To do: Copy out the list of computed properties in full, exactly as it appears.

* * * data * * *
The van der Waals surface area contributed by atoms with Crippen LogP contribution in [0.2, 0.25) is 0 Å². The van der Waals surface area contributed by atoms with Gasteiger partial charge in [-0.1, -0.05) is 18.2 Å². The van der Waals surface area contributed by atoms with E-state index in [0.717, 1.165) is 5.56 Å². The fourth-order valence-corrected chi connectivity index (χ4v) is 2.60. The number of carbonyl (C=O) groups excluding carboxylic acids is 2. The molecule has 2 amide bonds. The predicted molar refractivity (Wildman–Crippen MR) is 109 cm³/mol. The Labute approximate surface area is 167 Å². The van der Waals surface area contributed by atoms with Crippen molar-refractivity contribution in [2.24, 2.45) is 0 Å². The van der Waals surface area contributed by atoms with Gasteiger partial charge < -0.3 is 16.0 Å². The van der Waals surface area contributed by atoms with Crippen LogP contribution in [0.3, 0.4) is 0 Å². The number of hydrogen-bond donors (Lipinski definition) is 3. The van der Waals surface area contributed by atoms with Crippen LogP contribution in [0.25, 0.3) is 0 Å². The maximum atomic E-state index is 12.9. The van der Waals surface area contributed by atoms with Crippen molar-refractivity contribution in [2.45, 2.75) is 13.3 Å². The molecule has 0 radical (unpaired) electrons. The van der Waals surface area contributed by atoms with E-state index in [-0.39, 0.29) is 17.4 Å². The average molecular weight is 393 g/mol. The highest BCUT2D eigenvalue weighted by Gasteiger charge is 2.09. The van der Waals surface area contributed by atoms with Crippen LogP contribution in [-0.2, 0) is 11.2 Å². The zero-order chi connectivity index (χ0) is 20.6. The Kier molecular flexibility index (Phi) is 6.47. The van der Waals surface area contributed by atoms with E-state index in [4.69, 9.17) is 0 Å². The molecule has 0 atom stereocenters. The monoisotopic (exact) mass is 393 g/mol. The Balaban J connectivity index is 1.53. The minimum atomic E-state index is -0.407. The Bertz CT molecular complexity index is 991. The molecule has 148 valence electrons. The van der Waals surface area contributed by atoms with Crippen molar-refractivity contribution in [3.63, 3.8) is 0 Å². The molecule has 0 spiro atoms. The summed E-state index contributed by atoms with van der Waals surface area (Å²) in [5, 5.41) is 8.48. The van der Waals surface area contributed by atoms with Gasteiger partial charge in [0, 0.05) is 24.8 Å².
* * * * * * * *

The van der Waals surface area contributed by atoms with Crippen LogP contribution in [0.2, 0.25) is 0 Å². The van der Waals surface area contributed by atoms with Gasteiger partial charge in [-0.1, -0.05) is 18.2 Å². The van der Waals surface area contributed by atoms with E-state index in [0.717, 1.165) is 5.56 Å². The fourth-order valence-corrected chi connectivity index (χ4v) is 2.60. The number of carbonyl (C=O) groups excluding carboxylic acids is 2. The molecule has 2 amide bonds. The predicted molar refractivity (Wildman–Crippen MR) is 109 cm³/mol. The Labute approximate surface area is 167 Å². The van der Waals surface area contributed by atoms with Crippen molar-refractivity contribution in [2.24, 2.45) is 0 Å². The van der Waals surface area contributed by atoms with Gasteiger partial charge < -0.3 is 16.0 Å². The van der Waals surface area contributed by atoms with Crippen LogP contribution in [0.3, 0.4) is 0 Å². The number of hydrogen-bond donors (Lipinski definition) is 3. The van der Waals surface area contributed by atoms with Crippen LogP contribution in [0.25, 0.3) is 0 Å². The maximum atomic E-state index is 12.9. The van der Waals surface area contributed by atoms with Crippen molar-refractivity contribution in [2.45, 2.75) is 13.3 Å². The molecule has 0 radical (unpaired) electrons. The van der Waals surface area contributed by atoms with E-state index in [-0.39, 0.29) is 17.4 Å². The average molecular weight is 393 g/mol. The highest BCUT2D eigenvalue weighted by Gasteiger charge is 2.09. The van der Waals surface area contributed by atoms with Crippen LogP contribution in [-0.2, 0) is 11.2 Å². The zero-order chi connectivity index (χ0) is 20.6. The Kier molecular flexibility index (Phi) is 6.47. The van der Waals surface area contributed by atoms with E-state index in [4.69, 9.17) is 0 Å². The molecule has 0 atom stereocenters. The monoisotopic (exact) mass is 393 g/mol. The Balaban J connectivity index is 1.53. The minimum atomic E-state index is -0.407. The Bertz CT molecular complexity index is 991. The molecule has 148 valence electrons. The van der Waals surface area contributed by atoms with Crippen molar-refractivity contribution in [3.63, 3.8) is 0 Å². The molecule has 0 spiro atoms. The summed E-state index contributed by atoms with van der Waals surface area (Å²) in [5, 5.41) is 8.48. The van der Waals surface area contributed by atoms with Gasteiger partial charge in [0, 0.05) is 24.8 Å².